Saturday, March 15, 2008

Sunday dollars+sense: Why do we love private schools?

So you think the inflation figures are wrong? That could be because you do the supermarket shopping. Food prices are climbing relentlessly. Or it could be because your children are in private schools.

Whereas the official inflation rate is around 3 per cent (3.6 on an underlying basis) the cost of private primary and pre-school fees jumped 5 per cent last year. The cost of secondary school fees jumped 7 per cent.

And according to a study released on Friday by the ANZ Bank the paradox is that we seem more willing than ever to pay them...

Private school enrolments have jumped 22 per cent in the last decade. By
contrast public school enrolments have climbed less than 2 per cent.

Some 30 per cent of our primary students are now in private schools
Australia wide, up from 26 per cent. Around 39 per cent of secondary
students are private, up from 34 per cent.

The Bank says that there are economic explanations for the shift in addition
to sociological and political ones.

It says more of us are in jobs than ever before and we are earning more than
ever before. Education is one of those things that people want to pay more
for the more they earn.

As evidence it cites the ACT. It says we have the highest average incomes
in the land and happen to have the highest proportion of our students in
private schools, even though our government schools are good.

At the last count 39 per cent of our primary students were in private
schools and 45 per cent of our secondary students.

The bank says by contrast the low-earning Tasmanians and Northern
Territorians had the lowest proportions of students in private education in
the country (25 per cent and 28 per cent.)

So we’ve ourselves to blame for what is about to happen. The Bank says the
more we shift our students into private schools, the more those schools are
forced into expensive expansions, and the more they have to push up their

It says in addition teachers - the raw material of teaching - are about to
become very expensive. Every state is Australia is short of them. At the
start of this year there were 600 vacancies in Western Australia alone.

Only things might take the pressure off private school fees. They are
higher interest rates and higher unemployment.

We might soon feel forced to take our children out, doing our wallets and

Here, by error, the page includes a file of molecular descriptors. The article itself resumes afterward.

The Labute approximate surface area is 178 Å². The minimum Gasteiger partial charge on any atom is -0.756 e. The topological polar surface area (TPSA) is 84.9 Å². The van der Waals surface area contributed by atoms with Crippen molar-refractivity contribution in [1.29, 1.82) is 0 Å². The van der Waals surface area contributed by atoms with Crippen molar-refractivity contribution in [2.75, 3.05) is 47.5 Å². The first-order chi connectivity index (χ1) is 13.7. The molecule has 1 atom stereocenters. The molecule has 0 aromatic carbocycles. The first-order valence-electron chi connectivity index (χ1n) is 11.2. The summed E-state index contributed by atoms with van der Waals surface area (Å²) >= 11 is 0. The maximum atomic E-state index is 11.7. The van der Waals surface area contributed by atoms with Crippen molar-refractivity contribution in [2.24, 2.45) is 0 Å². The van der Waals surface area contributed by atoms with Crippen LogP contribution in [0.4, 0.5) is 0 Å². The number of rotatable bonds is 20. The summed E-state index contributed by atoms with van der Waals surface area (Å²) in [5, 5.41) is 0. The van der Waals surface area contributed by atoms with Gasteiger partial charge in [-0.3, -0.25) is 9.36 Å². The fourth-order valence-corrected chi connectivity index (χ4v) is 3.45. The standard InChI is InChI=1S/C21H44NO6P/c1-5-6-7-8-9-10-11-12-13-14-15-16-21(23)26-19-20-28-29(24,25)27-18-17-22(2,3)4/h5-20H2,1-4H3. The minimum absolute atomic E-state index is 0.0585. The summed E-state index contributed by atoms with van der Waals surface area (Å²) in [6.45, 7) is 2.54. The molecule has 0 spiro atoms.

also our state education systems an overdue favour.


Graeme said...

I pay private shcool fees... yet I feel the biggest issue is not the cost, but the problems left behind in a non-inclusive public school system. At the current rate, schooling will not be the leveler it has been throughout the past century in Australia... The SMH reports that some NSW country public schools are now mainly indigenous, causing further 'white flight' and some city public schools are being 'tagged' as Muslim. How will these people go out into the world believing we are all equal?
[And on the whackier end of faith-based education, Richard Dawkins is right that the state has no role to promoting such education.]

Jacques Chester said...


As I pointed out at Club Troppo, the NT market is so small that one or two schools make the difference. There are only two large private highschools in the NT, neither of them is as far ahead of the leading public schools as might be the case in large markets like NSW and Victoria.

LETTERS said...


Fees an inflation symptom

PETER MARTIN in his article "Parents adding to fee pressure" in Dollars and Sense (March 16, p47), cites a recent ANZ Bank study in support of a theory that payment of higher private school fees is fuelling inflation.

The underlying facts, however, show that higher fees are a symptom of inflation, not a cause.

Martin is correct in saying that the cost of engaging school teachers is rising.

However, for many non- government schools, such as Catholic schools, the level of teacher salaries follows rises in the government sector.

Tuition fees are the primary income available to a non- government school to meet the difference between government recurrent funding levels and their costs of employing teaching staff.

The article's suggestion that the shift of students from non- government to government schools would help relieve inflation is also incorrect.

Evidence demonstrates the effect would be the reverse.

Such a shift would be a cause for significantly increased expenditure on schooling by state and territory governments, given the major financial saving provided to those governments by every parent who chooses a non- government school for their child.

Ian Dalton, executive director, Australian Parents Council, Launceston, Tasmania

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